By now after decades of dental education, most people know sugar can wreak havoc on their teeth. Many people looking to decrease their sugar intake switch to diet soft drinks over high calorie sugary ones. But are they making a better decision for their teeth? The science tells us they’re not.
A recent study from the University of Melbourne’s Oral Health Cooperative Research Centre found sugar-free drinks can cause significant damage to tooth enamel too. Researchers found sugar-free drinks can soften enamel by 30 to 50 percent. The researchers tested 23 different kinds of beverages, including sodas and performance drinks, finding that drinks with acidic additives and low pH levels can damage the enamel regardless of whether they contain sugar or not.
Another study from the Appalachian College of Pharmacy in Oakwood Ca confirmed no correlation between the amount of sugar in a beverage and the amount of erosion. Instead a significant correlation was found between the amount of titratable acid and the percentage of tooth erosion. In fact, of the 19 varieties of sodas this group tested, four of the top five sodas with the highest erosion percentage were diet drinks.
“Many people are not aware that while reducing your sugar intake does reduce your risk of dental decay, the chemical mix of acids in some foods and drinks can cause the equally damaging condition of dental erosion,” professor Eric Reynolds, one of the study authors and the CEO of the Oral Health Cooperative Research Centre, said in a statement. Dental erosion happens when acid dissolves the hard tissues of the tooth, Reynolds explained. “In its early stages erosion strips away the surface layers of tooth enamel. If it progresses to an advanced stage it can expose the soft pulp inside the tooth,” he said.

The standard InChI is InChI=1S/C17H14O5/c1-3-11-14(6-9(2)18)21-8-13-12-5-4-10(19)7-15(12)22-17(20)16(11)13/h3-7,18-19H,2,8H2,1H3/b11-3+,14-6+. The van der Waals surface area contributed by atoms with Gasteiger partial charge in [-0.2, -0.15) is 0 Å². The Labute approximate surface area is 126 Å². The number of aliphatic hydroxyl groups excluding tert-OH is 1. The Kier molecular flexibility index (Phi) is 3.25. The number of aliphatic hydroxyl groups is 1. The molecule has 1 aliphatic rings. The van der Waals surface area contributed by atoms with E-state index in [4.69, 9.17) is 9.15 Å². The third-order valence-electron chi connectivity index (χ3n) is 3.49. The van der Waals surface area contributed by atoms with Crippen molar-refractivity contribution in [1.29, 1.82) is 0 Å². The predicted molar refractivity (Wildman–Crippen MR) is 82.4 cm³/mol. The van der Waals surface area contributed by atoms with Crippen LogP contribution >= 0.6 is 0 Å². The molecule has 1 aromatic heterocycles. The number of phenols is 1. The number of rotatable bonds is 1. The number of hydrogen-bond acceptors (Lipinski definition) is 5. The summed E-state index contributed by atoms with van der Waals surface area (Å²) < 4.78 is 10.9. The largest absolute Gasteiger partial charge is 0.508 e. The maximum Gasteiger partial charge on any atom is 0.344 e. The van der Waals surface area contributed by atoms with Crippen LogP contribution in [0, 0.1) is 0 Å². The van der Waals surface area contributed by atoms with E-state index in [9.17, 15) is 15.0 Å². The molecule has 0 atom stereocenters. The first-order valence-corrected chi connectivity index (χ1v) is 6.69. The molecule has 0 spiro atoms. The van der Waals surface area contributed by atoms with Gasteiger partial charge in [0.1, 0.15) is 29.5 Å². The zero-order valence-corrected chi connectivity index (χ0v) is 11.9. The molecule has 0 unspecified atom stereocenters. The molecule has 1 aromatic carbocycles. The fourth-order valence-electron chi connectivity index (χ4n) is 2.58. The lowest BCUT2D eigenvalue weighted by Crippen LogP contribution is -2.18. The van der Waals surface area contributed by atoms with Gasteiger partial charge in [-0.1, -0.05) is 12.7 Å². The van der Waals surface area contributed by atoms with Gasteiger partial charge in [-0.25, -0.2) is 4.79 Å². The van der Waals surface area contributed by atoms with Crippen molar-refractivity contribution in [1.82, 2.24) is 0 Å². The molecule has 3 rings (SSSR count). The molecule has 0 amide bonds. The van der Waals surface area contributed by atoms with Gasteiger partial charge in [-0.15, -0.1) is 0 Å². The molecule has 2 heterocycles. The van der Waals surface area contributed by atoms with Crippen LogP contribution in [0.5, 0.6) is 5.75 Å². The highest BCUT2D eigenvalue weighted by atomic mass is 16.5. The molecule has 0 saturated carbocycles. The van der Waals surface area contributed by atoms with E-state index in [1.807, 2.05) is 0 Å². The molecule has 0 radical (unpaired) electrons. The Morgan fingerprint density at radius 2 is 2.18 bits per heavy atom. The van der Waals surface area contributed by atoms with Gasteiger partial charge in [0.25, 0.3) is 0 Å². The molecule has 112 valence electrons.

Sodas aren’t the only thing that can cause you to lose tooth enamel:
- Acidic food/drink- even otherwise healthy foods like oranges and lemons can be high in acid
- Over aggressive brushing- be sure to use soft bristle brushes and brush in gentle circular manner. Replace brushes once they become splayed.
- Bulimia Nervosa- frequent vomiting exposes teeth to stomach acids.
- Reflux/GERD- acidic juices in the stomach come into contact with the mouth and, over time, break down your teeth.
- Plaque- plaque’s stickiness keeps the acids against your teeth’s surface where it has more of an opportunity to break down the tooth enamel.
- Bite issues- grinding or clenching can cause teeth to wear or fracture
Not so fun fact: People who grind their teeth and eat an acidic diet are even more vulnerable to erosion. An acidic diet plus teeth grinding can accelerate tooth wear 7-10 times.
Can’t give up your soft drinks? Remember these tips to reduce acid erosion caused by them:
- Don’t sip throughout the day. It’s better to drink it in one sitting so your saliva has more chance to wash away the acid
- Drink with meals
- Drink through a straw
- Don’t swish
- Drink water afterwards
- Don’t brush immediately after consuming acidic foods or drink. Wait at least 30 minutes to allow your mouth to produce enough saliva to neutralize the acidity and allow the enamel to harden.
The good news: If caught early products like Pronamel or MI paste can re-mineralize teeth if the process has just begun, but once the enamel is lost it is gone forever.
Regular dental visits are important to maintain your dental health. Contact our office at 215-772-3100 to schedule an appointment today.